History of Alcohol

Read on to know about the history of alcohol from the ancient times.
Historyplex Staff
Last Updated: Jun 30, 2018
Alcohol dates back to a very early part of man's history. As per many archaeologists, wines made of grapes seem to have existed for more than 10,000 years and other alcoholic drinks like mead have existed for even longer.
When we look back on history, it is easy to gather that alcohol had been used socially for many diverse purposes like providing courage in battles, calming feuds, sealing pacts and celebrations. Here, we will see how alcohol can be traced right from the Egyptian times to today.
Egypt
Since the discovery of late Stone Age beer jugs, it has been established that intentionally fermented beverages existed as early as the 10,000 BC (Neolithic Period). The Egyptian pictographs clearly show wine as a finished product circa 4000 BC. Brewing and alcoholic drinks have been a very integral part of the early Egyptian civilization.
This fact can be established from the symbolic evidence that while many gods were local, Osiris was worshiped throughout the country. The Egyptians firmly believed that Osiris was an important god who invented beer, which was an important beverage.
They made at least 24 types of wine and 17 types of beer. The alcoholic beverages were used for pleasure, nutrition, rituals, medicine, remuneration, and funerary purposes where the beverages were stored in the tombs of the deceased for use in the afterlife.
China
Many alcoholic beverages have been used in China since the prehistoric times. Wine jars from Jiahu which dates back to 7000 BC are the earliest evidence of alcohol in China. The fermented drink was produced by rice, honey, and fruit.
In China, alcohol is known as Jiu and is considered to be a spiritual food which played an important role in their religious life. As per a Chinese imperial edict at around 1116 BC, it was believed that the use of alcohol in moderation was prescribed by heaven.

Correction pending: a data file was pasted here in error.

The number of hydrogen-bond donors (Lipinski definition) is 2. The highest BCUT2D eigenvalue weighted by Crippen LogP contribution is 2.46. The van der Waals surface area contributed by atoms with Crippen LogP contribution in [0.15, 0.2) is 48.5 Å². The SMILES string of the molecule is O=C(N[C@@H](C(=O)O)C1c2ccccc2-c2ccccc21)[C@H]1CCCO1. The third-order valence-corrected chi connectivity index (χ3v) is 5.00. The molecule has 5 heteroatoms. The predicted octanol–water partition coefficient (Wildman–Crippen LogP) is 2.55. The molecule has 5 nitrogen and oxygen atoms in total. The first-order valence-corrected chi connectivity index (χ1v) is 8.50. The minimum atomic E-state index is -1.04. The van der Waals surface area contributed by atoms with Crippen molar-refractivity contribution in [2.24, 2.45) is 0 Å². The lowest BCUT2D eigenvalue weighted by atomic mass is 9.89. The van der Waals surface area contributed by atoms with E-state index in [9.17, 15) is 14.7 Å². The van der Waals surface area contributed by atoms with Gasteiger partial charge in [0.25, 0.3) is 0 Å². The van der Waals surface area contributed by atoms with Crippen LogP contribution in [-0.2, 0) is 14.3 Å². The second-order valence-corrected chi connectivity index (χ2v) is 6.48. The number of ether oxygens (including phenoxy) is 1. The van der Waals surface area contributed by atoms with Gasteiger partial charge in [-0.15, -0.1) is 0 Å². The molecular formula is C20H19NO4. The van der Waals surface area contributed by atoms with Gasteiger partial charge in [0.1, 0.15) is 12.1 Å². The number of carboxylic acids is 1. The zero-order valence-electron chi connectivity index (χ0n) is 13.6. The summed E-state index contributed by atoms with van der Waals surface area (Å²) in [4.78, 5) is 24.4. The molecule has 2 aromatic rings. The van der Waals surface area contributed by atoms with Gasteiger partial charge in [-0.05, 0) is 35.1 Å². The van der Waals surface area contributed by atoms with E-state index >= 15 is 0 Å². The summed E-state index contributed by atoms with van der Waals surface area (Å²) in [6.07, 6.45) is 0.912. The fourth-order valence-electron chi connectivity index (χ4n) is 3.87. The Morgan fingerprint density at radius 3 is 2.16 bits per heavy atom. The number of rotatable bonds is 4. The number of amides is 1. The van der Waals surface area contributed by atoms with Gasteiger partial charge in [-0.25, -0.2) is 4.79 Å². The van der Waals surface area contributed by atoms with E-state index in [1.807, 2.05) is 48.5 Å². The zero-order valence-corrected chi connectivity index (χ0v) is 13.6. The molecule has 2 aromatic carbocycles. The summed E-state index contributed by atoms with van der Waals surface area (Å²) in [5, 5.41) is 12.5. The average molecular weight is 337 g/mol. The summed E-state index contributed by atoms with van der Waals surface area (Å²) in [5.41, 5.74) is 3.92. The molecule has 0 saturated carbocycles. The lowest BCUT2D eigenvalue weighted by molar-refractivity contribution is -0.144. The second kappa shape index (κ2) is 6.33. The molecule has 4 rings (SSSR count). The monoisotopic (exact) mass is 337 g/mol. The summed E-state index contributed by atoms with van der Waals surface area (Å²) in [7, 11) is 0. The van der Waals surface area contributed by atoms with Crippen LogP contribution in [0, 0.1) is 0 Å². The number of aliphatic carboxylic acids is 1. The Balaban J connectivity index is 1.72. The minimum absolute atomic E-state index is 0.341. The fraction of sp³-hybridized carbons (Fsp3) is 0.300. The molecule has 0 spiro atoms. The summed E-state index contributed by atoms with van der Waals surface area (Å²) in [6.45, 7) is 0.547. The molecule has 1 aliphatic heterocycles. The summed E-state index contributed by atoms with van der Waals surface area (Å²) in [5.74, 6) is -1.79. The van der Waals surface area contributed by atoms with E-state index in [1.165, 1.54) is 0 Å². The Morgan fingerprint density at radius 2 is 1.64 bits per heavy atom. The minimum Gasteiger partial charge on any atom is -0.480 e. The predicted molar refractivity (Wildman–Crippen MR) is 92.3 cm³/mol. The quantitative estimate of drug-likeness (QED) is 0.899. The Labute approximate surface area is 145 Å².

Greece
The first alcoholic drink that obtained widespread popularity was mead. It was made in 2000 BC in Greece by fermenting honey with alcohol. However, by 1700 BC, wine too gained a lot of popularity and was also incorporated into religious rituals. It became an important part of hospitality, an integral part of meals and was also used for medicinal purposes.
People of Greece enjoyed their alcohol in several ways like warm, chilled, pure, mixed with water, and spiced. Further, habitual drunkenness was rare in Greece although intoxications at banquets and festivals were common. The Greeks put a lot of stress and importance on moderation.
India
In the Chalcolithic era of the Indus Valley civilization, alcoholic beverages again made an appearance. A beverage distilled from rice meal known as Sura was very popular among the Kshatriya warrior and the peasant population.
The Hindu Ayurvedic texts have described the benefits of the alcoholic beverages along with the consequences of intoxication and alcoholic diseases. Alcoholic drinks in India are considered to be a taboo among many religious sects including the devout adherents of Buddhism and the Hindu Brahmin caste.
Pre-Columbian America
Alcoholic beverages were developed by many Native American civilizations, some of which are still produced today. The traditional native beverage of Mesoamerica was pulque or octli which was made from the fermented juice of maguey.
Mezcal was obtained by distilling pulque, and tequila is a form of mezcal. It is believed to be beer but the main carbohydrate was a complex form of fructose and not starch.
South America produced Chichi, which is a Spanish word for a variety of traditional fermented beverages. Fruits, corn, and manioc root formed the main ingredients of chichi. Native American populations of Brazil made the traditional alcoholic beverage known as Cauim which was very similar to chichi.
A characteristic feature that set cauim apart from other alcoholic drinks was that the starting material is cooked, chewed and then re-cooked before fermentation. The saliva that is present in the ingredients of the cauim break down the starches into fermentable sugars.